Toxic chemicals are to us now what viruses were a century ago the hidden enemy and the source of much illness. In our everyday life we are now so immersed in chemicals at last count there were 70,000 of them out there that most of the latest syndrome
There is now sick building syndrome, wood preservative syndrome, solvent intolerance, chemically associated immune dysfunction, Gulf War syndrome, not to mention the more obtuse appellations like ecological disease, clinical ecology syndrome, chronic fatigue syndrome, fibromyalgia, and, our latest, multiple chemical sensitivity all hinting at an environmental cause.
Despite increasing evidence that chemicals are making many people ill, the medical establishment stubbornly hangs on to microbes as the one and only only source of illness, considering any other problem the stuff of the sufferer's fevered imagination. This was the conclusion of the 1996 Royal College's Report on chronic fatigue syndrome and on MCS problems, Nevertheless, the editor of the Lancet, Dr Richard Horton, took a brave step forward by arguing: "Somehow I cannot accept that pesticides, sprays and gases are the harmless accoutrements of today's life. But how do we prove it one way or the other?"
Although some good scientific studies have already proved that some people are hypersensitive to chemicals (see main story this month), the crux of the problem is really finding out exactly how these chemicals damage us which of our chemical pathways they disturb.
There is no way to determine, for instance, if a single chemical disrupts hormones, say, simply by examining its molecular make up. You have to subject it to a battery of tests, which, incidentally, have yet to be devised. Just consider, for a moment, the prospect of testing 70,000 chemicals, one by one.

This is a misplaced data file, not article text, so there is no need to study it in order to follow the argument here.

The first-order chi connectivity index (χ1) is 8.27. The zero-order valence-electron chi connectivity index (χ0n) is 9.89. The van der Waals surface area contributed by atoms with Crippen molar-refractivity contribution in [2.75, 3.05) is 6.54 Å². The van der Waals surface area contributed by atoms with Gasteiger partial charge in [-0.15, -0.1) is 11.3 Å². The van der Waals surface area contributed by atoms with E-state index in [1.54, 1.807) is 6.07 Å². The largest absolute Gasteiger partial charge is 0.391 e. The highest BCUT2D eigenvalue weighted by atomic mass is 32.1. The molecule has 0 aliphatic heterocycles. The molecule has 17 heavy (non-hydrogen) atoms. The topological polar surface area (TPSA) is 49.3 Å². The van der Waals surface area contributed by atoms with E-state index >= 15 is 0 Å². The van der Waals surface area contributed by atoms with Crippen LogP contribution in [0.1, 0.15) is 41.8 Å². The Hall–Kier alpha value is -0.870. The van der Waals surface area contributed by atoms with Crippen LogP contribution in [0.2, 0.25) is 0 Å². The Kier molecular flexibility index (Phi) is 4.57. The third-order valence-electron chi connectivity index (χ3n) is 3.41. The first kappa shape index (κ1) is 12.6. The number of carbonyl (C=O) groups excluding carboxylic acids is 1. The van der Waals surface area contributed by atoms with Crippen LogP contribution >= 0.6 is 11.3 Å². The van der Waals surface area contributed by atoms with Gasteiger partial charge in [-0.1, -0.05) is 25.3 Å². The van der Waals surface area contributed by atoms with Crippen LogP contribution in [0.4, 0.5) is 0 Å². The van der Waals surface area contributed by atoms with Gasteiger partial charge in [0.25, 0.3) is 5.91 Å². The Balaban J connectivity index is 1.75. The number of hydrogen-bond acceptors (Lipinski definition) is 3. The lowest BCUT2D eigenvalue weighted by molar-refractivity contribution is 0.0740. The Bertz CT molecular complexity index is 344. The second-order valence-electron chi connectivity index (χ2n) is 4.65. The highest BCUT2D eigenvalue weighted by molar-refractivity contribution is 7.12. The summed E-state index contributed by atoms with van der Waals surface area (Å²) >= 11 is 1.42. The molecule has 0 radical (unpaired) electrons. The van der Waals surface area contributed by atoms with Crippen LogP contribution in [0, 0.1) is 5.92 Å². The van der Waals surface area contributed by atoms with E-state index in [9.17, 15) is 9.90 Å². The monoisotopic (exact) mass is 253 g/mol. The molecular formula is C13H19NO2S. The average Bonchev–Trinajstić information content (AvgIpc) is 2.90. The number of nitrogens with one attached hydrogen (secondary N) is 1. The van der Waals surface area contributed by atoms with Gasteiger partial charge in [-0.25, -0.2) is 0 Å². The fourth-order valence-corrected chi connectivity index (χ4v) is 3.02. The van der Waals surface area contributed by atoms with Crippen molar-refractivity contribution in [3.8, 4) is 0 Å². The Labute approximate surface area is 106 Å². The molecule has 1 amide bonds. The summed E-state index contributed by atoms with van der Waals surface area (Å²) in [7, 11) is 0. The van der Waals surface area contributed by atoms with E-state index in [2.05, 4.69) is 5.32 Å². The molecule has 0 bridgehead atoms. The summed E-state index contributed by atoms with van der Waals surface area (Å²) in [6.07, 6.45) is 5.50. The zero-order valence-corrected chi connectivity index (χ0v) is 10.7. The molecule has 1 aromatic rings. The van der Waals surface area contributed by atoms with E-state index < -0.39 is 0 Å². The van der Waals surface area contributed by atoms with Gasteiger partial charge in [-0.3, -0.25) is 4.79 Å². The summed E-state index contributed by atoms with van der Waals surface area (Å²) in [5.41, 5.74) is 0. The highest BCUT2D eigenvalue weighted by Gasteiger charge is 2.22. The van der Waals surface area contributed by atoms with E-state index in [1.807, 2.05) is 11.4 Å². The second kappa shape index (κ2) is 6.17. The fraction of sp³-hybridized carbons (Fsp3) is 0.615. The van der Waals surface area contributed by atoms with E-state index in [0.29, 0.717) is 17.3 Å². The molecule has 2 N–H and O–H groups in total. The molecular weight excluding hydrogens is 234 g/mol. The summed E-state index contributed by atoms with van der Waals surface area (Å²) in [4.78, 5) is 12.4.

An even more mountainous problem concerns the effect of these substances in tandem. We now know that the combined effect of two or three pesticides at low levels as might be found in most ordinary modern environments magnifies by up to 1600 times the effect of any insecticide by itself. So that means it makes sense to test these chemicals in combination. But as Rachel's Environment & Health Weekly pointed out (13 June, 1996): "To test just the commonest 1000 toxic chemicals in unique combinations of three would require at least 166 million different experiments (and this disregards the need to study varying doses).
"Even if each experiment took just one hour to complete and 100 laboratories worked round the clock seven days a week, testing all possible unique three-way combinations of 1000 chemicals would still take over 180 years to complete."
That staggering notion requires all of us to shout a little louder at the chemical industry. At the moment, most chemicals are innocent until proven guilty.
Consumers must demand that far fewer chemicals be used, and only those about which most is known; that pesticides be employed only for emergencies; and that manufacturers have the burden of proof, to prove a chemical is safe before it can be circulated.
Perhaps most important, we must no longer allow the deadly triad of the medical, pharmaceutical and chemical giants to pretend that the beginnings of an environmental plague are all in our heads, a pretense that allows them to get away with murder.